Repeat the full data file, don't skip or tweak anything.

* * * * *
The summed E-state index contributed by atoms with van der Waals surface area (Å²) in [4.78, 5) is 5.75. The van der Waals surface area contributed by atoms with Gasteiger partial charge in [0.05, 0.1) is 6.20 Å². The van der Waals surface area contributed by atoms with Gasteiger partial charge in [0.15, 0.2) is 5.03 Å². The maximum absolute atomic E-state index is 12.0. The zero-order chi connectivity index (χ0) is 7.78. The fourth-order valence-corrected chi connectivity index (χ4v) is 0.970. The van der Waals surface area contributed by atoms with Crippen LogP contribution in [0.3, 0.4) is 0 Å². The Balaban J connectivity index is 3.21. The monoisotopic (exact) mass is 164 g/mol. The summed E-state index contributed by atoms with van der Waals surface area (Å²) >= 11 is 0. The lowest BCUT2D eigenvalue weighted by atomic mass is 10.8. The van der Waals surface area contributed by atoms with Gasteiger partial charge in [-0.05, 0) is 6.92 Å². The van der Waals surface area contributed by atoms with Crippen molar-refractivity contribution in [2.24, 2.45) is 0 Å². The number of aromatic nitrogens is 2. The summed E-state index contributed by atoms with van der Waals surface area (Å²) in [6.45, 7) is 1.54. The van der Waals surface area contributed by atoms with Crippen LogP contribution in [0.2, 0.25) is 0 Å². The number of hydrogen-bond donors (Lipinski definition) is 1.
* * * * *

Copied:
The summed E-state index contributed by atoms with van der Waals surface area (Å²) in [4.78, 5) is 5.75. The van der Waals surface area contributed by atoms with Gasteiger partial charge in [0.05, 0.1) is 6.20 Å². The van der Waals surface area contributed by atoms with Gasteiger partial charge in [0.15, 0.2) is 5.03 Å². The maximum absolute atomic E-state index is 12.0. The zero-order chi connectivity index (χ0) is 7.78. The fourth-order valence-corrected chi connectivity index (χ4v) is 0.970. The van der Waals surface area contributed by atoms with Crippen LogP contribution in [0.3, 0.4) is 0 Å². The Balaban J connectivity index is 3.21. The monoisotopic (exact) mass is 164 g/mol. The summed E-state index contributed by atoms with van der Waals surface area (Å²) >= 11 is 0. The lowest BCUT2D eigenvalue weighted by atomic mass is 10.8. The van der Waals surface area contributed by atoms with Gasteiger partial charge in [-0.05, 0) is 6.92 Å². The van der Waals surface area contributed by atoms with Crippen molar-refractivity contribution in [2.24, 2.45) is 0 Å². The number of aromatic nitrogens is 2. The summed E-state index contributed by atoms with van der Waals surface area (Å²) in [6.45, 7) is 1.54. The van der Waals surface area contributed by atoms with Crippen LogP contribution in [0.2, 0.25) is 0 Å². The number of hydrogen-bond donors (Lipinski definition) is 1.